Better Roads, 06 July 2015
Korean tech giant Samsung has revealed what it calls the “Safety Truck,” aimed at helping those attempting to pass big rigs see oncoming traffic better.
The system uses a wireless camera mounted on the truck’s front and transmits the video feed to four monitors built into the trailer doors. The model seen here and in the video below is just a prototype and was only used in Argentina, where, Samsung says, crash rates are among the world’s highest.
If Samsung has any longer-term plans for the technology, however, remains to be seen. The prototype pictured is already out of commission, and Samsung could have been trying to simply promote its meat and potato products—electronics—rather than announcing its foray into trucking industry systems.
Nonetheless, the story has appeared in several mainstream news outlets over the past several days and it’s a pretty amazing piece of technology. The camera systems allow a driver struck behind a big rig to access the same view the truck driver has. The thinking is this will allow following drivers better information as to the road ahead—specifically road hazards, accidents or unsafe drivers.
That way, instead of merely reacting when the brake lights in front of you suddenly blink on, drivers using the Samsung system will be able to gauge the road out in front of them, better anticipate problems and changing road conditions and react accordingly in a much safer time frame.
By all appearances, it’s an intuitive system with definite safety advantages. (Although my first reaction is that using the back of a trailer as a projection screen is a simple party trick, and the system would be better served with a conventional heads-up display screen positioned in the windshield of the car or truck.)
For me, this Samsung development is interesting because it highlights the incredible advantages that connectivity will deliver to trucking and transportation in the very near future.
Autonomous trucks and cars can operate in limited roles on our highways today. The technology, while still in its infancy, is already impressive and obviously has the potential to completely transform transportation. But the technology won’t reach its true potential until massive leaps forward in vehicle connectivity occur.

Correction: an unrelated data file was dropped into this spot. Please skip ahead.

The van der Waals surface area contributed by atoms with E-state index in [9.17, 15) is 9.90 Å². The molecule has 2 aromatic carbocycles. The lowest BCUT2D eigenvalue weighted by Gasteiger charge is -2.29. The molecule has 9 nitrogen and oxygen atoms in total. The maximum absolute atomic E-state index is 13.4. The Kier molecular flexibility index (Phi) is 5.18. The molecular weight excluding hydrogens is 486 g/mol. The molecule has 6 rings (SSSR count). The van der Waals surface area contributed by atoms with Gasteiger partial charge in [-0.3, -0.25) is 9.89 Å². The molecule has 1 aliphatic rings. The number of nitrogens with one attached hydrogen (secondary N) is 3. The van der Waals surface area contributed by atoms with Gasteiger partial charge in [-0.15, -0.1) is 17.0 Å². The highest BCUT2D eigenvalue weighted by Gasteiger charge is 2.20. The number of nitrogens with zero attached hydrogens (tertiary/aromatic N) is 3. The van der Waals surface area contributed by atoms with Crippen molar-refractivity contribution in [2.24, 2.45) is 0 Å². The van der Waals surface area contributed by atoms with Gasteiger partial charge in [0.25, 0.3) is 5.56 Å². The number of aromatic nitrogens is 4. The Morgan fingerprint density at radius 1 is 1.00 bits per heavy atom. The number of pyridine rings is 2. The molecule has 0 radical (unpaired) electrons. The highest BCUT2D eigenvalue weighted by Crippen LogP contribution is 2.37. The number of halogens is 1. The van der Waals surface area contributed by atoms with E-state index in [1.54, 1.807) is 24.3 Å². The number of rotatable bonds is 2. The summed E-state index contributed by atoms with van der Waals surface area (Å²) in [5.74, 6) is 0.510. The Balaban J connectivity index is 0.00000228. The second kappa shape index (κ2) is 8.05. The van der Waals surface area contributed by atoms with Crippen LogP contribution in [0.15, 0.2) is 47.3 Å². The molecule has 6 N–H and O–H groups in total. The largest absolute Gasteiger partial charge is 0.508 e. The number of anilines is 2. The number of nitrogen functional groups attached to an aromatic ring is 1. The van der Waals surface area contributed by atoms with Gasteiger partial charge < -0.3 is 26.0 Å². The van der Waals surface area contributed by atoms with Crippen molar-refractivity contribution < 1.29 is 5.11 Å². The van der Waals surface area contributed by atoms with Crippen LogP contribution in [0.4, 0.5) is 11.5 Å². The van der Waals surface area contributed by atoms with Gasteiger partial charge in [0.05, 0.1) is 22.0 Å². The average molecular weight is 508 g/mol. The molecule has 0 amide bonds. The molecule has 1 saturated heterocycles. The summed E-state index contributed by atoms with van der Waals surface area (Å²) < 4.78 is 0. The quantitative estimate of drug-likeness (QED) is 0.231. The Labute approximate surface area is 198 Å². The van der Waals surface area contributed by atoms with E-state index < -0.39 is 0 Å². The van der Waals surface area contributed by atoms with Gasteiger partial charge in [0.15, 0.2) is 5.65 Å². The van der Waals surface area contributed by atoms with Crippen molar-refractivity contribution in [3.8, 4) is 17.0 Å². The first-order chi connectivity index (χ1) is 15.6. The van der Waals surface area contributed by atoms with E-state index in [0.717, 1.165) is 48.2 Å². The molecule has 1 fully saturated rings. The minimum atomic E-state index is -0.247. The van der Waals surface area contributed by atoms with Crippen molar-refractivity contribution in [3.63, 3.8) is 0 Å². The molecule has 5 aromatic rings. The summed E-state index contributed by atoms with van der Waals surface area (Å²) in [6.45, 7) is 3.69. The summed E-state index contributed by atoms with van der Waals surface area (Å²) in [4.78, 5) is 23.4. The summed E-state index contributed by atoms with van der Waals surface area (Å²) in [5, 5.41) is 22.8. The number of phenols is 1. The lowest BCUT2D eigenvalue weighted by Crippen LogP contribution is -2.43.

Right now, autonomous vehicle technology is essentially cruise control on steroids. That’s because the scope of a current truck’s operating environment is limited by the amount of information it receives and processes.
Today, if you happen to see an autonomous car or truck going down the road, in most instances, the vehicle is processing both inert and active data from the environment surrounding it. Land detection cameras watch painted lines on the road while additional radar and camera systems access, verify and track moving objects like other cars and stationary objects like guardrails and highway overpasses and then matches that real-time telemetry with bigger-picture GPS data to move the vehicle down the road safely.
But any autonomous vehicles on the road now are essentially operating in a vacuum. As this story from earlier this month noted, Google autonomous cars do just fine on the road—until they have to contend with human drivers in other cars. And then it seems, accidents can still happen.
The true breakthrough will come when every vehicle and object on the road is connected and communicating in real time. Automatically accessing camera and radar information and sharing it with multiple vehicles is a given, as Samsung is already demonstrating. Soon, all the vehicles on the road will be gathering and sharing information with one another: vehicle speed and braking are givens. Guardrails, bridges and other structures will have transponders in them, acting like thousands of roadside lighthouses flashing electronic warnings toward oncoming vehicles: I AM A HIGHWAY OVERPASS! DO NOT RUN INTO ME!
Traffic lights will work with both the vehicles on the road below and high-tech traffic control computers to keep traffic flowing as efficiently as possible. Smart intersections will compute vehicle telemetry and compare flow rates with other vital roads in a given area to seamlessly expedite traffic flow.
Has the volume of cars doubled? Then perhaps the system will elect to hold traffic lights on the main thoroughfare green for an additional 45 seconds per cycle to let a higher volume of traffic get through and help ease congestion before it turns into a full-blown traffic jam.
Connectivity will be the key to this highly efficient future. Samsung’s new Safety Truck system is taking the first step toward putting connected vehicle technology into real world use and giving us another glimpse at how dramatically the future of transportation is already changing.
Editor’s Note: News editor for sister sites Overdrive and CCJ James Jaillet contributed to this report.